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I have been reading timestamp values from sensor readings, but since they are provided in nanoseconds, I thought I would cast them to double and make the conversion. The resulting number is a 17 digit value, plus the separator.

Trying to print it directly results in scientific notation, which I don't want, so I use a DecimalFormat class to output it to an expected value of 4 decimal places. The problem is, even though the debugger shows a number of 17 decimal digits, even after the 'doubleValue()' call, the output string shows me a number of 15 digits.


Double timestamp = (new Date().getTime()) +       // Example: 1.3552299670232847E12
            ((event.timestamp - System.nanoTime()) / 1000000D);
DecimalFormat dfmt = new DecimalFormat("#.####");

        accel = event.values.clone();
        String line = "A" + LOGSEPARATOR +              
            dfmt.format(timestamp.doubleValue()) + // Prints: 1355229967023.28

I thought this might be an android precision problem, but the debugger has the formatter showing the wrong precision as well. I have tested this in a local java program and both calls have the same amount of digits.

Is this a DecimalFormat bug/limitation? Or am I doing something wrong?

share|improve this question
Your problem is that the number doesn't fit in the format. Try "##############.####". – Hot Licks Dec 12 '12 at 16:24
I tried that too then, but checked anyway in case I had forgotten. A format "####################.####" (with 7 extra digits) nets the same result. – ravemir Dec 12 '12 at 18:19
Are you using the java.util version of DecimalFormat or an Android one? – Hot Licks Dec 12 '12 at 18:42
I don't think there is a DecimalFormat class for Android, as the only one on the documentation is from java. – ravemir Dec 12 '12 at 18:53
Just thought I'd ask -- Android has their own versions of several classes, and it can be a source of confusion. – Hot Licks Dec 12 '12 at 19:24

A double in Java has a mantissa of only 52 bit (counting the hidden 1 its 53 bit). This is equivalent to 15-16 decimal places (53*log10(2)). Every digit after this is kind of random and therefore it makes sense for the conversion function to cut the output after 15 decimal places.

Since you do not need the large number range that double provides, why not keep the value as long? This would give you 63 significant bits (64 -1 for the sign).

share|improve this answer
This was my reasoning: I need to convert nanoseconds to miliseconds, computed with two longs. But I hadn't thought the other way round: changing miliseconds to nanoseconds, which doesn't require floating point data. This way I can keep the precision from the longs and I just need to move the comma over 6 places to the left when printing it out. Let me test this and I'll get back to you. – ravemir Dec 21 '12 at 15:57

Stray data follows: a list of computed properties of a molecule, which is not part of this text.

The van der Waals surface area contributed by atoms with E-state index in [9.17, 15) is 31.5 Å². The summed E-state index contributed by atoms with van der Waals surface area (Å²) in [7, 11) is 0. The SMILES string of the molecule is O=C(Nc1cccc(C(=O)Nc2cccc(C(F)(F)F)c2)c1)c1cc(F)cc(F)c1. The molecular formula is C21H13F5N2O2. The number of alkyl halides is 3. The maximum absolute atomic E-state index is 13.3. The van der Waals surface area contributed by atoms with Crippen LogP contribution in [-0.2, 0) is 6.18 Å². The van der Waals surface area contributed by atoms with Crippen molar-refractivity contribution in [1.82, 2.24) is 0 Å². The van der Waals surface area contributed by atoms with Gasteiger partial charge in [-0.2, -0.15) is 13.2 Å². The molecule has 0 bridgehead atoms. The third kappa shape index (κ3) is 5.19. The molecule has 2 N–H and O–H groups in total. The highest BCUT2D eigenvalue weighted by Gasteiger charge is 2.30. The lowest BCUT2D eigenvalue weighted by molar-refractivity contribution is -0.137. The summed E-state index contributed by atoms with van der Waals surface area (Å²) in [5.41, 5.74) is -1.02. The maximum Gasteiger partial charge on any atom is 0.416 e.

It worked! Not only did I get the other two places, but an extra 2 aswell. The weird thing is, I was expecting that the last two chars computed with the previous method were just random numbers, but they match the ones inside my newly calculated long value. – ravemir Dec 21 '12 at 16:47
I'll grant you the bounty and add my own answer formatted. I feel kind of dumb, though, because I thought of doing something similar to this, but didn't bother/thought it was dodgy. – ravemir Dec 21 '12 at 16:48
I am not able to award the bounty right now, but feel free to remind me in case I forget. ;) – ravemir Dec 21 '12 at 18:03
Almost forgot to award it to you. Enjoy your rep! – ravemir Dec 27 '12 at 15:30
up vote 1 down vote accepted

There is indeed a difference between Java's and Android's DecimalFormat class, and they output different results, despite taking the exact same arguments.

This was enough for me to try Henry's approach, and now that I have I see that I have gained an extra 2 places of precision. I am also confident that the values are calculated accurately, as only sums and multiplications are involved.

This is the modified code I ended up using:

long javaTime = new Date().getTime();
long nanoTime = System.nanoTime();
long newtimestamp = javaTime * 1000000 +            // Compute the timestamp
            (event.timestamp - nanoTime);           // in nanos first
String longStr = Long.valueOf(newtimestamp).toString();
String tsString = longStr.substring(0, longStr.length()-6) +// Format the output string
            "." + longStr.substring(longStr.length()-6);    // to have the comma in the
                                                            // correct space.
share|improve this answer

Was doing some research with String.format aswell with same results.

Double timestamp = 1.3552299670232847E12;
System.out.println("it was " + timestamp);
System.out.println("and now " + String.format("%.4f", timestamp));

And this is the output:

12-12 15:48:58.255: I/System.out(2989): it was 1.3552299670232847E12
12-12 15:48:58.255: I/System.out(2989): and now 1355229967023,2800

Maybe you're right and it's an Android precision problem as if you try it in Java, the output is correct: http://ideone.com/PBOiet

I'll keep googling...

share|improve this answer
No new findings? – ravemir Dec 17 '12 at 14:46

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